• Find a personal time to do a self-reflection.

Consider yourself warned!

With love,

Annisa

Annisa @Sanjusangendo.JPG

*This letter is written as an article for the participant’s voice section on IATSS Forum official website (as requested by Mie-san on Feb 17, 2017)

#NotGonnaGiveUp


I was about to have lunch with my colleagues when I saw many people standing in front of a house next to the RM Padang I went to. Abang RM Padang told us that there was an incident happened; someone committed suicide in the house and they have just found the body. He said that the victim was a loner and was not married yet, he lived with his dad and his mother passed away already. That’s all the info I could hear.

I felt so sad when I found out what happened. What happened today was a reminder to cherish life no matter how difficult and hard it might seem. There were times when I got so depressed and I could not contain my sadness. I always overthink everything and it’s killing me.  I know it’s not healthy, but I keep on doing it. There are things I cannot control and when I am ready to let it go, I will feel happier. I just need to remind myself that it’s okay to feel this deep feeling; that it’s part of who I am. I need to love this part of me. This huge heart feels so deeply of everything and right now I am overwhelmed with all the emotions.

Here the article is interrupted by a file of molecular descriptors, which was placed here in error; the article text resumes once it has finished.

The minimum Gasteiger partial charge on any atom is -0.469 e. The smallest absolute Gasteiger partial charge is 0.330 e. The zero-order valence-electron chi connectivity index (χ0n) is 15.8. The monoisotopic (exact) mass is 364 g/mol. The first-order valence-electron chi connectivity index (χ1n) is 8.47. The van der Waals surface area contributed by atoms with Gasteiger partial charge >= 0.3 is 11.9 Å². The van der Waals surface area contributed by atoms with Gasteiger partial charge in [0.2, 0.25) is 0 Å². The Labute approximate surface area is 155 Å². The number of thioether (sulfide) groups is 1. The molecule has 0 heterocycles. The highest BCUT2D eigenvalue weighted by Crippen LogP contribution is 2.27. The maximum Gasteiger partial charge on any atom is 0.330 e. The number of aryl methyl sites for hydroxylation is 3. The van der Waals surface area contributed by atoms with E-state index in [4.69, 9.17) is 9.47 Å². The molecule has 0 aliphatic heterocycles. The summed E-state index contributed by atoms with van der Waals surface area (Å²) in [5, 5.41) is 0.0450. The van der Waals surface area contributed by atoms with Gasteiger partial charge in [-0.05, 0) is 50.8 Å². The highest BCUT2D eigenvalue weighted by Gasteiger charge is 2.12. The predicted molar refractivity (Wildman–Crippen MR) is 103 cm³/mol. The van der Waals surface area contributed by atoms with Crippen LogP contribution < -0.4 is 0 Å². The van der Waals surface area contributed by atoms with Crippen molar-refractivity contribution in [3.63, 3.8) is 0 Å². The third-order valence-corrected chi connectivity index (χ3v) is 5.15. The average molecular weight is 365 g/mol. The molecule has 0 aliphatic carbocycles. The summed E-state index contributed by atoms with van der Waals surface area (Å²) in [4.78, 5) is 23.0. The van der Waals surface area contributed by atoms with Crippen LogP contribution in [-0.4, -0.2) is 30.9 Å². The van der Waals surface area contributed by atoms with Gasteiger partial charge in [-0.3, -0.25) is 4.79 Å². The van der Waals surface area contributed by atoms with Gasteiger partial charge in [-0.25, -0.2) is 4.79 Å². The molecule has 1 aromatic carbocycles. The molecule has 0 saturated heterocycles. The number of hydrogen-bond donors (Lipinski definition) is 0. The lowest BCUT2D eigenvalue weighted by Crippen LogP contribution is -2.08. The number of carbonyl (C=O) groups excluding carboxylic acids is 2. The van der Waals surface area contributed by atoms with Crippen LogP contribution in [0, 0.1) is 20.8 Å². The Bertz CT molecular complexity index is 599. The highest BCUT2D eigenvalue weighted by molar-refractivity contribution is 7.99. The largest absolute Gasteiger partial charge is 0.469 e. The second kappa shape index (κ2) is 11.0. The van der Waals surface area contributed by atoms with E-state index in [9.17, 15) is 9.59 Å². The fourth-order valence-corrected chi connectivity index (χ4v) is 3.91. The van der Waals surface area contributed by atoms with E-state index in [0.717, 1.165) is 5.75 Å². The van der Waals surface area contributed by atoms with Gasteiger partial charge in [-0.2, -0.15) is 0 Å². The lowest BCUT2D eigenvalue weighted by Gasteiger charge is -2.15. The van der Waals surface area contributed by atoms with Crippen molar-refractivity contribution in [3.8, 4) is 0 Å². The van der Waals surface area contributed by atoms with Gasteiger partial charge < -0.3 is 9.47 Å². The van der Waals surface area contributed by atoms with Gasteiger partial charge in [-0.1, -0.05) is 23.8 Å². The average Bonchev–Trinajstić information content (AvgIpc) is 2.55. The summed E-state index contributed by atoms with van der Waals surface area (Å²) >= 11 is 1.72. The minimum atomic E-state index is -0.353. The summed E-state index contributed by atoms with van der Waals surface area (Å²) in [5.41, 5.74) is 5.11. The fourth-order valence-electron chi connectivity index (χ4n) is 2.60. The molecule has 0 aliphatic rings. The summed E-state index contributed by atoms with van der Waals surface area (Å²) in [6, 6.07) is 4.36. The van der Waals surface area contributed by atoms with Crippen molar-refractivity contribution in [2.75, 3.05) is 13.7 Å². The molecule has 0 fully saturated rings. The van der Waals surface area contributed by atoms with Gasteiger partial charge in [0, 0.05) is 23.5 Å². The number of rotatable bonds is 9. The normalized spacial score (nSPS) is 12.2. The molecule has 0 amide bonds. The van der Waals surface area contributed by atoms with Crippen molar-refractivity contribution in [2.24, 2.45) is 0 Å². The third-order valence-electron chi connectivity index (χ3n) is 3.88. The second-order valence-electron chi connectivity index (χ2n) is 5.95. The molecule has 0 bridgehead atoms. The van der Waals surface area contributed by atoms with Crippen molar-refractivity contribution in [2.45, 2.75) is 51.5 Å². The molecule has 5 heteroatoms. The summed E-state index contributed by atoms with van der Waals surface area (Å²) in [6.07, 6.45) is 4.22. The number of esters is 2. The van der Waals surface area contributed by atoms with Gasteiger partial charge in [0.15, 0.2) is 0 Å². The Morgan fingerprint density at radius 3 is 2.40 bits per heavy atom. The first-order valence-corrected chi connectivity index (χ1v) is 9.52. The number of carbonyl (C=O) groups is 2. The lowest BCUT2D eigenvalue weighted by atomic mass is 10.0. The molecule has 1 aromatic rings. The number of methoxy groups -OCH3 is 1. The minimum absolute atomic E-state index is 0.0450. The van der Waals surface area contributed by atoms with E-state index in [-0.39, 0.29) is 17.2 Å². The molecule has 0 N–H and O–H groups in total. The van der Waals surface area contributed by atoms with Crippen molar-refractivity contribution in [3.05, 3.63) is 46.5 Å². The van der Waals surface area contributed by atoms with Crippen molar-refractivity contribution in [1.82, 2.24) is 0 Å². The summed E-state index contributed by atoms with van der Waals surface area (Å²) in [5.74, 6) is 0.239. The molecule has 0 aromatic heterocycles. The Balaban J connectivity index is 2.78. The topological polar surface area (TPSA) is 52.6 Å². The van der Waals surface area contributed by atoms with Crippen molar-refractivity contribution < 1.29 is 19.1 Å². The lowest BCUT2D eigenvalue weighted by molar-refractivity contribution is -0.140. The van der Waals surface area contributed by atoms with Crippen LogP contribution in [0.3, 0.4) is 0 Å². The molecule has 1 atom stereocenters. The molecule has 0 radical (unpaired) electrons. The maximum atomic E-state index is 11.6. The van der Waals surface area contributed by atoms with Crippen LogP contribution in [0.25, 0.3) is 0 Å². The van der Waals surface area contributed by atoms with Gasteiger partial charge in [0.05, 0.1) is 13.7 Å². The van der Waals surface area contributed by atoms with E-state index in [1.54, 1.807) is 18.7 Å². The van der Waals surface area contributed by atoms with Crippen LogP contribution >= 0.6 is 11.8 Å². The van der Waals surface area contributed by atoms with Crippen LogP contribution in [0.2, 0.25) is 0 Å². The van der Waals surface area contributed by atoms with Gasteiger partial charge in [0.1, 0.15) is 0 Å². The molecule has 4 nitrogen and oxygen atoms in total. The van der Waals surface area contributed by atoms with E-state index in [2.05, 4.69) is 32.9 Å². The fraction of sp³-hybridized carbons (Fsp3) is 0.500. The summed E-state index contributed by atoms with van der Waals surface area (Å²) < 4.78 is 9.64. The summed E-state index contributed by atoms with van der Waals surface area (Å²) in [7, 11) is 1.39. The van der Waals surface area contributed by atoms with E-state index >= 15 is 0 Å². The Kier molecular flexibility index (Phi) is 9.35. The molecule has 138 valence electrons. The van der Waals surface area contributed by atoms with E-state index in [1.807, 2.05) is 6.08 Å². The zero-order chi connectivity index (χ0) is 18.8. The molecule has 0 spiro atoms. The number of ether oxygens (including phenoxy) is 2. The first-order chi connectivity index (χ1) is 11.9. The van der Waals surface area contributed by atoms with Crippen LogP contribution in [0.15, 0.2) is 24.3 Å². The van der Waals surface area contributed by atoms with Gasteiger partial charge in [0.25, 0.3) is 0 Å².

I do not want to do anything stupid anymore, I promised myself and closed people of mine not to do anything stupid. That I will not give up with life.

Songs of the week (still having too strong feeling for しるく right now):
Namie Amuro – Baby Don’t Cry
Yura Yunita – Intuisi
Maera – Benak
Sara Bareilles – Goodbye Yellow Brick Road

“Upon my return home” Report


Dear Silk and Midori,
This is Annisa, the 56th Batch IF participant from Jakarta, Indonesia. Thank you so much for your replies. 

Life in Jakarta has been surreal. When I left Suzuka that Monday morning, I kept on denying the fact that I’m leaving Japan for good. 

I thought it was only for a field trip (in Kansai area or Tokyo). In a week, I’d be returning to Suzuka and see you all again :-(